3.4. Doppler shift of other lines in the model

We also calculated the intensity maps and Dopplergrams for other emission lines listed in Table 1. As the integration over 30 s does not significantly change the intensity map and Dopplergram of the Si IV line, we just calculated the intensities and Doppler velocities of a single snapshot for the other emission lines. We present the results of the C IV, O VI, Ne VII, Ne VIII, and Fe XII lines in Fig. 5 because these lines provide good coverage in temperature. Small-scale scattered structures are gradually replaced by large-scale diffuse ones in the intensity maps as the formation temperature of the line increases. There are many small-scale structures in the C IV line intensity image, but the Fe XII line intensity image only reveals large-scale loop-like structures. Furthermore, the proportion of the blueshifts increases with the formation temperature of the line. The Doppler map of the C IV line forming at 0.1 MK is dominated by redshifts. In contrast, for the Fe XII line forming at 1.5 MK, the proportion of the blueshifts is larger than that of the redshifts.

thumbnail Fig. 5.

Maps of line intensity and Doppler shift for emission lines from the transition region into the corona. For each line as listed on the very top, the top panel shows the intensity map and the bottom panel shows the Doppler map. The line formation temperature T is given with each ion name. The intensity images are shown on a logarithmic scale with a dynamic range of 100. The Doppler shift saturates at ±50 km s−1. See Sect. 3.4 for more details.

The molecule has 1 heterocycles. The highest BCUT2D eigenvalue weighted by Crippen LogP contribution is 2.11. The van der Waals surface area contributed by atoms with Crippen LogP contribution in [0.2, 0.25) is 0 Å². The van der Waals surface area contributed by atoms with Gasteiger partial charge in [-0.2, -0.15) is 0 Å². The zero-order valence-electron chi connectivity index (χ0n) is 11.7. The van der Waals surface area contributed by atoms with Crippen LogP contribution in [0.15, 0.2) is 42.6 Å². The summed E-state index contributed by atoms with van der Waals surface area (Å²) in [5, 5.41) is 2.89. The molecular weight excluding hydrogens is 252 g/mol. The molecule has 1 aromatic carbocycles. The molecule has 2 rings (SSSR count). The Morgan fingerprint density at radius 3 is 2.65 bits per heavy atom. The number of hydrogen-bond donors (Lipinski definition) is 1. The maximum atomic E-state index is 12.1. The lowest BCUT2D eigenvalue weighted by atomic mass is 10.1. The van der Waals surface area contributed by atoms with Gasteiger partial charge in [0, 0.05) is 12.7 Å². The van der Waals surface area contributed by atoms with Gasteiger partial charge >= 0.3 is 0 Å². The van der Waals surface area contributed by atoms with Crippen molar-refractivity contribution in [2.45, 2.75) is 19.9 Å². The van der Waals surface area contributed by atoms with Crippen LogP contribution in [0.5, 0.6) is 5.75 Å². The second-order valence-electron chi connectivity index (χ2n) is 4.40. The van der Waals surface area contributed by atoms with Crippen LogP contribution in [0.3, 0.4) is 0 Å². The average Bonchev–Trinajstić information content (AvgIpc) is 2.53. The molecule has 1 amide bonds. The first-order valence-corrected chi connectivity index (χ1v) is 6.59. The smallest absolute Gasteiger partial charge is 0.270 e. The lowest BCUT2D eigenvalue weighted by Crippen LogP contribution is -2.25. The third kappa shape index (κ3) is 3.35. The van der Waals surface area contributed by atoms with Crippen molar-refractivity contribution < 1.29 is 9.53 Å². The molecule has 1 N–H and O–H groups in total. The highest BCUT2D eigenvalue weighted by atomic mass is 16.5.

As a first step to check how the Doppler shifts change with temperature, we averaged the line profiles over the whole domain. The resulting profiles of Si IV, O VI, and Fe XII are shown in Fig. 6. We performed single Gaussian fits to these three average profiles and found the Doppler shifts of 7.2, 5.6, and −1.1 km s−1 for the Si IV, O VI, and Fe XII lines, respectively. In other words, the Doppler shift changes from redshift in the lower transition region to blueshift in the lower corona.

thumbnail Fig. 6.

Average line profiles. The black, red, and blue curves show the profiles of the Si IV, O VI, and Fe XII lines averaged over the whole domain for a single snapshot. The Doppler shift of the profiles are +7.2, +5.6, and −1.1 km s−1, respectively. The vertical black dashed line indicates zero shift. See Sect. 3.4 for more details.

To further investigate the temperature-dependence of the Doppler shifts in our model, we study the distribution of shifts in the Doppler maps. We present this in Fig. 7. The average shift of the Doppler map in the respective line is shown as a diamond with a bar indicating the scatter in the Doppler map (standard deviation). The trend in observations from Peter & Judge (1999) is also added for comparison. The lines formed in the lower transition region around 105.0 K show average redshifts. The redshifts decrease with an increasing formation temperature above 105.2 K and turn to blueshifts around 105.8 K.

thumbnail Fig. 7.